The Arabian horse embodies the history of nations and the growth of cultures, and has had an impact on nearly every other horse breed in existence today. To look at the Arabian is to see more than the beauty of its expressive eyes, dished face and refined features. It is to realize the magnitude of the contribution this one breed has made to the horse industry and the world overall.
“The Arabian horse was used as an ambassador and was often given as a treasured gift to royalty or important political figures,” says Susan Meyer, vice president at large of the Arabian Horse Association, vice president of the Arabian Jockey Club and a trustee of the Purebred Arabian Trust. She and her husband, Jim, have owned and operated Meyercrest Arabians in North Carolina for 39 years, and have owned, bred and shown horses to championships at the local, regional and national level. They have also owned, bred and raced purebred Arabians across the United States.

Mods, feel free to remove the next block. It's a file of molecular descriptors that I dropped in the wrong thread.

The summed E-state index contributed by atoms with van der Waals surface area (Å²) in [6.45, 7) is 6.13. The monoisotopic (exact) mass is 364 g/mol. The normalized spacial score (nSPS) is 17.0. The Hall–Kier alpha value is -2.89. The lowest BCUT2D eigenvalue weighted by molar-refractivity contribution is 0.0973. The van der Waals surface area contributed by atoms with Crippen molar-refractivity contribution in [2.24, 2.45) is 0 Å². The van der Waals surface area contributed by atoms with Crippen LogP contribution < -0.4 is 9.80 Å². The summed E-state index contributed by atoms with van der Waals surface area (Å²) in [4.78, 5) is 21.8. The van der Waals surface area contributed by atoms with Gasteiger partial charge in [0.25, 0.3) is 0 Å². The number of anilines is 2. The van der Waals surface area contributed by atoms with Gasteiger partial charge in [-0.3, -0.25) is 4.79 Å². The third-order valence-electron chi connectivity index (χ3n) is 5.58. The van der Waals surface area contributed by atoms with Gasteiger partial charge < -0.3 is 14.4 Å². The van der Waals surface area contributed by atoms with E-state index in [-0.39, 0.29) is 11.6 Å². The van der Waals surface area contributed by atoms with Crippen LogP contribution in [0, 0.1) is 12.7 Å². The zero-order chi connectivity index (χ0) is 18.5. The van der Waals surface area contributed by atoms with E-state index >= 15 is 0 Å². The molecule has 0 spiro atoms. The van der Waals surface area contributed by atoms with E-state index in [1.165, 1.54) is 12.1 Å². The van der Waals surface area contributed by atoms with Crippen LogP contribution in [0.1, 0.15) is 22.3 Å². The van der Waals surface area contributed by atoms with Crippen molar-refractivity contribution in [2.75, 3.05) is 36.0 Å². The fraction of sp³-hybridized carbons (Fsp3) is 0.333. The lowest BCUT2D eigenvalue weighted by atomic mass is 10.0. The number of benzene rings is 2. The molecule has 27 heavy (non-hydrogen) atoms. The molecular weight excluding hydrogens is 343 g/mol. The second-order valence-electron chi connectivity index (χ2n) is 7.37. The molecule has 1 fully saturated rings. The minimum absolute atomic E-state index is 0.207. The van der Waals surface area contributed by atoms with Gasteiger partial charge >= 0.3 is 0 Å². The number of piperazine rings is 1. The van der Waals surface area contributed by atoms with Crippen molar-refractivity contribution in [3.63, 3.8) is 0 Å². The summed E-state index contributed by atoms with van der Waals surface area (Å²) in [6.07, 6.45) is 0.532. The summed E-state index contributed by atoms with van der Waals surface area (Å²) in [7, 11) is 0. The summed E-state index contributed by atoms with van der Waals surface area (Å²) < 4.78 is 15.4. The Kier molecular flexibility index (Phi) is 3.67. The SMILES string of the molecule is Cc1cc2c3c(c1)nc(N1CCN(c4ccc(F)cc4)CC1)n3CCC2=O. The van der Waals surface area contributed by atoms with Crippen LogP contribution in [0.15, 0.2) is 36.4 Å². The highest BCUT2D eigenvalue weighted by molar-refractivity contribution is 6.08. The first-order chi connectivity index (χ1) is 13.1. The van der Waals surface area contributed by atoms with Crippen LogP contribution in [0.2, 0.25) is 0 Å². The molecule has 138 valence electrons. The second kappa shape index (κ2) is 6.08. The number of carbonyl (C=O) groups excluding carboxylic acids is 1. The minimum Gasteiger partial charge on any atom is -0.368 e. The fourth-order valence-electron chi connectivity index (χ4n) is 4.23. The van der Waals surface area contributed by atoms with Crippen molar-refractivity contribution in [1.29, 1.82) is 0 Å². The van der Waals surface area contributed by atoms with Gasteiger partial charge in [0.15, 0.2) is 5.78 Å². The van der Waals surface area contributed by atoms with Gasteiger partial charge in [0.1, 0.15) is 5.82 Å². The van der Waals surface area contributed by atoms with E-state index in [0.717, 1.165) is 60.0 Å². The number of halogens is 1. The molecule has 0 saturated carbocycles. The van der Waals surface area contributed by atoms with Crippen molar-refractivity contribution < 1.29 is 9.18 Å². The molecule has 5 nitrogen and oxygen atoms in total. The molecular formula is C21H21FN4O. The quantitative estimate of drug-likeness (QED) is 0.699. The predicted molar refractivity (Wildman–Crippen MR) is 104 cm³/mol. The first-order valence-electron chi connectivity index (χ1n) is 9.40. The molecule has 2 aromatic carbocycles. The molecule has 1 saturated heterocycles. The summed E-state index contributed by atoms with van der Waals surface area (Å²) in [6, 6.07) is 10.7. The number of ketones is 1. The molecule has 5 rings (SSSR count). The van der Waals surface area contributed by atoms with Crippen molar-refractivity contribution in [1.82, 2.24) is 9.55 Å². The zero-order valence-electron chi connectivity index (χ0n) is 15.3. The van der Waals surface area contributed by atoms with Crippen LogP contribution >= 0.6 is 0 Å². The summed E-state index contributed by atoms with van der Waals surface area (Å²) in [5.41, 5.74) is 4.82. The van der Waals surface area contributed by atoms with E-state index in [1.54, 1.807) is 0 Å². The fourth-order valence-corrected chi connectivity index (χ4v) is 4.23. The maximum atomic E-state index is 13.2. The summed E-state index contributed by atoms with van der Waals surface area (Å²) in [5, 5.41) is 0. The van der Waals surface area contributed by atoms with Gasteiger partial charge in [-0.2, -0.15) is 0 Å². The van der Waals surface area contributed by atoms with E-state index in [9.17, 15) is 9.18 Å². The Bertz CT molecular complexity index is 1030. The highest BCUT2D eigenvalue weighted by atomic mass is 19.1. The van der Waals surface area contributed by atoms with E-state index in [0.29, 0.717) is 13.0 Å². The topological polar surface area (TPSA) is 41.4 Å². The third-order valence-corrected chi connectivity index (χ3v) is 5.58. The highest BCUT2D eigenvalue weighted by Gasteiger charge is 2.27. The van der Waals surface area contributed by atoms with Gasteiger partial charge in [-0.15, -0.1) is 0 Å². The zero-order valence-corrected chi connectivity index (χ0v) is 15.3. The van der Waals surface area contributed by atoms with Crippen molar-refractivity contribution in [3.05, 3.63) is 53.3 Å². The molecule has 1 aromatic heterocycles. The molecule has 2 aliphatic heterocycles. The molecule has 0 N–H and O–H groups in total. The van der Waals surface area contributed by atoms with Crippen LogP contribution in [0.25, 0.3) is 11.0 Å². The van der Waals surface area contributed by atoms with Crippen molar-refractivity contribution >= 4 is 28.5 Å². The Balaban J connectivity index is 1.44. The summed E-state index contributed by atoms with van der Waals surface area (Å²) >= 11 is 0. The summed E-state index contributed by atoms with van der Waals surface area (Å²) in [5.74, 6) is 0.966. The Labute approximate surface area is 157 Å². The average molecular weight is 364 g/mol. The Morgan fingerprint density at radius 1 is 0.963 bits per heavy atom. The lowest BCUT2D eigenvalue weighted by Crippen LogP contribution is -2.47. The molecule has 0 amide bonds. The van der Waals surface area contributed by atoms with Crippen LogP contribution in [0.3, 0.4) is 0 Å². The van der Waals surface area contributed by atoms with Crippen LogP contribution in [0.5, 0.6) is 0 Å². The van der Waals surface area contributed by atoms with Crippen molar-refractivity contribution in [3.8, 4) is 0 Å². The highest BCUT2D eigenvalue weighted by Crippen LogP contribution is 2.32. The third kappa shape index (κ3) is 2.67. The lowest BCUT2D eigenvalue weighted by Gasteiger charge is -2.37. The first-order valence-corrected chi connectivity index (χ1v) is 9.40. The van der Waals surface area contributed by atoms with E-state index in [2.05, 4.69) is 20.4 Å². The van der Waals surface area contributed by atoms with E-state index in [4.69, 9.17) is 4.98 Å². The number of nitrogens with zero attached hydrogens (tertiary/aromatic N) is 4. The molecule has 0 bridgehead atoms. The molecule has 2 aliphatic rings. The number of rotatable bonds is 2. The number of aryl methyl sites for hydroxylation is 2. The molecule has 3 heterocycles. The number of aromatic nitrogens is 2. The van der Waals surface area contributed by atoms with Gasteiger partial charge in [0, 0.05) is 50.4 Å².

“Arabians were also prized as spoils of war, and many governments established purebred breeding programs of their own,” continues Meyer. “As a result, almost all Arabian pedigrees can be traced back to a horse that was part of a historical event or figure. This link with history is a fun and exciting part of owning an Arabian horse.”
Despite the Arabian’s long and alluring past, it’s incredible that the breed has remained so true to its original physical traits, and that it has been able to perpetuate those qualities for so long.
Although the specific area of the Arabian Peninsula where the breed originated can’t be pinpointed, it is widely accepted that around 2500 B.C., the Bedouin people were responsible for developing the desert horses that became the ancestors of the Arabian horse. The nomads’ keen horse sense and meticulous attention to proper care and breeding created an animal that could withstand the harsh environment of the desert, surviving extreme heat and cold with little water and the food they shared with their handlers. A life of travel also required horses with great lung capacity, endurance and stamina.